Mar 06 2013

Warming Weather? Start Your Heartworm Prevention Today!

What are heartworms?

Heartworms, Dirofilaria immitis, belong to the same class of worms as roundworms. In fact, they look a bit like roundworms, but that is where the similarity ends. Heartworms spend their adult life in the right side of the heart and the large blood vessels connecting the heart to the lungs.

Heartworms are found in dogs, cats, and ferrets. They also occur in wild animals such as California sea lions, foxes and wolves. They have rarely been found in people.

How do dogs become infected with heartworms?

Adult heartworms in the heart lay very tiny larvae called microfilariae, which then live in the bloodstream. These microfilariae enter a mosquito when it sucks blood from an infected animal. In 2-3 weeks, the microfilariae develop into larger larvae in the mosquito and migrate to the mosquito’s mouth.

When the mosquito bites another animal, the larvae enter the animal’s skin. The larvae grow and after about three months finish their migration to the heart, where they grow into adults, sometimes reaching a length of 14 inches. The time from when an animal was bitten by an infected mosquito until adult heartworms develop, mate, and lay microfilariae is about 6-7 months in dogs and 8 months in cats.

Severely infected dogs can have up to several hundred heartworms in their hearts and vessels. Adult worms in dogs usually live up to 5-7 years. Thirty to eighty percent of infected dogs have microfilariae, and the microfilariae can live up to 2 years. Microfilariae cannot mature into adult heartworms unless they pass through a mosquito.

What damage do heartworms cause?

In dogs, the adult worms can obstruct the various large blood vessels leading from the heart to the lungs. Worms may also enter smaller vessels in the lung and obstruct those vessels, as well. In severe cases, called “caval syndrome” worms start to fill the right ventricle of the heart.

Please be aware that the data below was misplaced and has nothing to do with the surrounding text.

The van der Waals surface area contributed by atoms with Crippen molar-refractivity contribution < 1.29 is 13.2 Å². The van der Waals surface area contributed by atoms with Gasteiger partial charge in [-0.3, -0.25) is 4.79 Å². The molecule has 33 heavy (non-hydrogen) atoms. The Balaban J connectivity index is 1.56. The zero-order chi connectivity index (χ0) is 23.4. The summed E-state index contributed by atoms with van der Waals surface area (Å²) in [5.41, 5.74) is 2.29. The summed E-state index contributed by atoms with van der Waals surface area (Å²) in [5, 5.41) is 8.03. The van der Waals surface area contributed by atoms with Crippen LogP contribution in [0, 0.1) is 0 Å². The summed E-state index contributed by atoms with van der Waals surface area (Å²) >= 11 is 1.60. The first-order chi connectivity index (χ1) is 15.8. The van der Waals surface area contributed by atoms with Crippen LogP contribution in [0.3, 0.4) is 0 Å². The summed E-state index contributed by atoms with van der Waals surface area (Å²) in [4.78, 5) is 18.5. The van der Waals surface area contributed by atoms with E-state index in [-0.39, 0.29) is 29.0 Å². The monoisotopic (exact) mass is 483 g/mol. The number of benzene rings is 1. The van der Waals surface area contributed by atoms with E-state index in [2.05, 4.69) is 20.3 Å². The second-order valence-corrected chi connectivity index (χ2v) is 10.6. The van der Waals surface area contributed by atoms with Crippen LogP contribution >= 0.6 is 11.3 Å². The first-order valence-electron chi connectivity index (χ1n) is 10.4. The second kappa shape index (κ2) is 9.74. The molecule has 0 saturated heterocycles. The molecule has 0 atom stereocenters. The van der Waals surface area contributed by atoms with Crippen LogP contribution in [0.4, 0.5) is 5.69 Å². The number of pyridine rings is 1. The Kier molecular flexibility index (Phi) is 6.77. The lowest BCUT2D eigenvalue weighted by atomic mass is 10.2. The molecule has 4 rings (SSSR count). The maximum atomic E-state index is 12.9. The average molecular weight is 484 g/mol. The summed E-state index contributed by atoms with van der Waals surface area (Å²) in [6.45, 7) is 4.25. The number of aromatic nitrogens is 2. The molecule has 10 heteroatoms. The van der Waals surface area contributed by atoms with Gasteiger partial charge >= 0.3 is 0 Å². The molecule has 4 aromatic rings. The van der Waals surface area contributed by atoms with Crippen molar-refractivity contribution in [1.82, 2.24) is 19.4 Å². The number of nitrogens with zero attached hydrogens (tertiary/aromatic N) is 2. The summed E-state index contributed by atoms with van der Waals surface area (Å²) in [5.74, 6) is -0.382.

What are the signs of heartworm infection and how is it diagnosed?

Most dogs with heartworm infection do not show signs of disease. Some dogs may show decreased appetite, loss of weight, and listlessness. Often, the first sign of the disease is a cough. Animals with severe heartworm disease will start to show lack of endurance during exercise. Some will accumulate fluid in their abdomen (ascites) that makes them look pot-bellied. In rare situations in which animals have many adult worms, the animals may die of sudden heart failure.

Blood testing is performed to identify dogs infected with D. immitis. Because blood tests are not always accurate, we need to interpret test results in relation to the history and the symptoms the animal is showing. Radiographs (x-rays) and ultrasound (echocardiography) are often performed to look for typical changes in the heart and lungs caused by D. immitis, and determine the severity of the infection. Changes include enlargement of the pulmonary artery and the right ventricle. Certain types of cells (eosinophils) may increase in the blood or secretions from the lungs in heartworm infections. These additional findings can all help support the diagnosis.

What tests are available to detect D. immitis infection in animals?

There are several blood tests used to detect heartworm infection. In the 1960′s, before more sophisticated tests were available, heartworm testing involved looking for the microfilariae in a drop of blood on a microscope slide. A better test, the Knott’s test, was developed to concentrate the microfilariae from a larger portion of blood through centrifuging it. This gave veterinarians a better chance of finding the microfilariae.

Later, filter tests became available. In these tests, the blood cells in the blood were lysed (broken) by a special agent that did not affect the microfilariae. The resulting liquid was then put through a very fine filter. The microfilariae were concentrated on the filter. The filter was stained and examined under the microscope for microfilariae.

Veterinarians soon recognized that some animals could have heartworm infections without having microfilariae in the blood. This occurs if only male worms are present or if the females are not laying microfilariae at the time of the test. It was obvious that better tests were needed.

What is included in a good heartworm prevention program?

The best program for prevention of heartworm infection includes using preventives, performing routine heartworm testing, and reducing exposure to mosquitoes.

Call Summer Valley Veterinary Clinic to start your heartworm prevention today.

Summer Valley Veterinary Clinic
Aurora Veterinary
<a href="" title="Aurora


The post Warming Weather? Start Your Heartworm Prevention Today! appeared first on Aurora Veterinary | Summer Valley Veterinary Clinic.

Aurora Veterinary | Summer Valley Veterinary Clinic | Blog Archives

Comments are closed.